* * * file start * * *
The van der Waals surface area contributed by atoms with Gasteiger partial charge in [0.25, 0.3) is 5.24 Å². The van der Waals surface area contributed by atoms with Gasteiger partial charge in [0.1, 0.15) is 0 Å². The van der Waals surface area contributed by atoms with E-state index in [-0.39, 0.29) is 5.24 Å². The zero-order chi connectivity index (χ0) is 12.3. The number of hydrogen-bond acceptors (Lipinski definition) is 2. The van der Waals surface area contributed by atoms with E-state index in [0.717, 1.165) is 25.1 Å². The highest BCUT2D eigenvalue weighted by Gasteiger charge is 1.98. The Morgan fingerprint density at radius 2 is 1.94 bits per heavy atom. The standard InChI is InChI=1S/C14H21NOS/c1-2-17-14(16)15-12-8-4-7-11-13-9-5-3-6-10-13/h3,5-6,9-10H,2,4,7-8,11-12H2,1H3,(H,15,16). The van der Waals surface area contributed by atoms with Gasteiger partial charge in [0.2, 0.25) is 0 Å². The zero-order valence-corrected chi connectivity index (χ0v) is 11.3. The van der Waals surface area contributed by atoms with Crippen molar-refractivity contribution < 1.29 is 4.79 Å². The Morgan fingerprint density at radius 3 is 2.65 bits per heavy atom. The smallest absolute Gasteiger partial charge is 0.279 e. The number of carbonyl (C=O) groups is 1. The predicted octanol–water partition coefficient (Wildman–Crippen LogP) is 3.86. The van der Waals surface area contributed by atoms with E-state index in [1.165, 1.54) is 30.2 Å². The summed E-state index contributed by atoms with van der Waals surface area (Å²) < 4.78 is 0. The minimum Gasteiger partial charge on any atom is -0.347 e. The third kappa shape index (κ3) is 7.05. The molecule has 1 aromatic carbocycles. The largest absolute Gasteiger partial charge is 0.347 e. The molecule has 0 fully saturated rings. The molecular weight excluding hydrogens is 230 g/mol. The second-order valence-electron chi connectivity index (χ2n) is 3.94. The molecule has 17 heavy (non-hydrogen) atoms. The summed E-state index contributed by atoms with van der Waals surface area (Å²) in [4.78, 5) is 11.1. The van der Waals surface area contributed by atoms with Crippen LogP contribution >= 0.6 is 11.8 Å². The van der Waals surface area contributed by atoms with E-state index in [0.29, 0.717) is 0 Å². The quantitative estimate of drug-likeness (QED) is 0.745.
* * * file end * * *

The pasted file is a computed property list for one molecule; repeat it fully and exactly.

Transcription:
The van der Waals surface area contributed by atoms with Gasteiger partial charge in [0.25, 0.3) is 5.24 Å². The van der Waals surface area contributed by atoms with Gasteiger partial charge in [0.1, 0.15) is 0 Å². The van der Waals surface area contributed by atoms with E-state index in [-0.39, 0.29) is 5.24 Å². The zero-order chi connectivity index (χ0) is 12.3. The number of hydrogen-bond acceptors (Lipinski definition) is 2. The van der Waals surface area contributed by atoms with E-state index in [0.717, 1.165) is 25.1 Å². The highest BCUT2D eigenvalue weighted by Gasteiger charge is 1.98. The Morgan fingerprint density at radius 2 is 1.94 bits per heavy atom. The standard InChI is InChI=1S/C14H21NOS/c1-2-17-14(16)15-12-8-4-7-11-13-9-5-3-6-10-13/h3,5-6,9-10H,2,4,7-8,11-12H2,1H3,(H,15,16). The van der Waals surface area contributed by atoms with Gasteiger partial charge in [0.2, 0.25) is 0 Å². The zero-order valence-corrected chi connectivity index (χ0v) is 11.3. The van der Waals surface area contributed by atoms with Crippen molar-refractivity contribution < 1.29 is 4.79 Å². The Morgan fingerprint density at radius 3 is 2.65 bits per heavy atom. The smallest absolute Gasteiger partial charge is 0.279 e. The number of carbonyl (C=O) groups is 1. The predicted octanol–water partition coefficient (Wildman–Crippen LogP) is 3.86. The van der Waals surface area contributed by atoms with E-state index in [1.165, 1.54) is 30.2 Å². The summed E-state index contributed by atoms with van der Waals surface area (Å²) < 4.78 is 0. The minimum Gasteiger partial charge on any atom is -0.347 e. The third kappa shape index (κ3) is 7.05. The molecule has 1 aromatic carbocycles. The largest absolute Gasteiger partial charge is 0.347 e. The molecule has 0 fully saturated rings. The molecular weight excluding hydrogens is 230 g/mol. The second-order valence-electron chi connectivity index (χ2n) is 3.94. The molecule has 17 heavy (non-hydrogen) atoms. The summed E-state index contributed by atoms with van der Waals surface area (Å²) in [4.78, 5) is 11.1. The van der Waals surface area contributed by atoms with Crippen LogP contribution >= 0.6 is 11.8 Å². The van der Waals surface area contributed by atoms with E-state index in [0.29, 0.717) is 0 Å². The quantitative estimate of drug-likeness (QED) is 0.745.